ering a transmission chain fully compliant with LTE Release
8 and including realistic HARQ and turbo-decoding. Besides,
the capacity of LTE systems is analyzed in terms of maximum
achievable throughput and cell capacity distribution in a
conventional scenario. These studies allow having a rough
idea on the benefits and capabilities of the new standard.
Finally, this paper offers an overview of the current research
trends followed by 3GPP in the definition process of LTE-
Advanced thus foreseeing the main characteristics of next
3GPP Long Term Evolution is the name given to the new
standard developed by 3GPP to cope with the increasing
throughput requirements of the market. LTE is the next
step in the evolution of 2G and 3G systems and also in
the provisioning of quality levels similar to those of current
3GPP RAN working groups started LTE/EPC standard-
ization in December 2004 with a feasibility study for an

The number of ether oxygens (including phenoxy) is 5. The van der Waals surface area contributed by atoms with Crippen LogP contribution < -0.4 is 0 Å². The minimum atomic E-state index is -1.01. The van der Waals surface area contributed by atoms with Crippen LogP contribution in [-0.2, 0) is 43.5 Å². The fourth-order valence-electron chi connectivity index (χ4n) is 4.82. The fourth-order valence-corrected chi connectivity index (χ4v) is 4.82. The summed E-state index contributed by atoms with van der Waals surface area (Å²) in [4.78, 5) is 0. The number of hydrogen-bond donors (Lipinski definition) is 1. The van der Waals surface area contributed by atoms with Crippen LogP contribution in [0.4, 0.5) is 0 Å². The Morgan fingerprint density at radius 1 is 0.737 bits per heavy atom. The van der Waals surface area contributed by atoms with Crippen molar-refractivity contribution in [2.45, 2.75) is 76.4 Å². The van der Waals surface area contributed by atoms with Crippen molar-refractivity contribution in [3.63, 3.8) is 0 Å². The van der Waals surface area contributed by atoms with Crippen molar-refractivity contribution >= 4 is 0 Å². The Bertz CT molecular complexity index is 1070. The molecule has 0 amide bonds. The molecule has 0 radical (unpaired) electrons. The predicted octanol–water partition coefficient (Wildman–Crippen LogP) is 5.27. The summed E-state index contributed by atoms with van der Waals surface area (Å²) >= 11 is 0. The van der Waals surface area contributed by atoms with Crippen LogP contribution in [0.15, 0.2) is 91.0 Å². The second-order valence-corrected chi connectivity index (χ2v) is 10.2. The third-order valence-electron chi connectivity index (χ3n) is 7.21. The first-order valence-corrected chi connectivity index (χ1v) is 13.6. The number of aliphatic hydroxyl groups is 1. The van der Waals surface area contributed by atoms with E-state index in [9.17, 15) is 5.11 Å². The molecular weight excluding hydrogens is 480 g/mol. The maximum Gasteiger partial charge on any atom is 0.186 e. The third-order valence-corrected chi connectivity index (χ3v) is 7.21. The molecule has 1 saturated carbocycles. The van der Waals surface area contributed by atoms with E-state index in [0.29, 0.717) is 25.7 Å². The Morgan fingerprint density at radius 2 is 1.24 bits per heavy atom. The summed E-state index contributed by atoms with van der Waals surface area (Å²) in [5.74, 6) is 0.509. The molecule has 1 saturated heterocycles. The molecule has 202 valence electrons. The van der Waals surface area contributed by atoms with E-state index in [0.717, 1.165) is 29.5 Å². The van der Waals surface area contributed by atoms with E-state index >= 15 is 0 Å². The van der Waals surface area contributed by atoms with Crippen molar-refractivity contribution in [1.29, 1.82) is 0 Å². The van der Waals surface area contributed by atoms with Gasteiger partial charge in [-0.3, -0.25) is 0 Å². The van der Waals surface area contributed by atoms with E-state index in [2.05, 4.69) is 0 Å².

evolved UTRAN and for the all IP-based EPC. This is known
as the Study Item phase. In December 2007 all LTE func-
tional specifications were finished. Besides, EPC functional
specifications reached major milestones for interworking
with 3GPP and CDMA networks. In 2008 3GPP working
groups were running to finish all protocol and performance
specifications, being these tasks completed in December 2008
hence ending Release 8.
2.1. LTE Requirements. 3GPP collected in  the require-
ments that an evolved UTRAN should meet. Some of the
requirements are defined in an absolute manner while other
requirements are defined in relation to UTRA performance.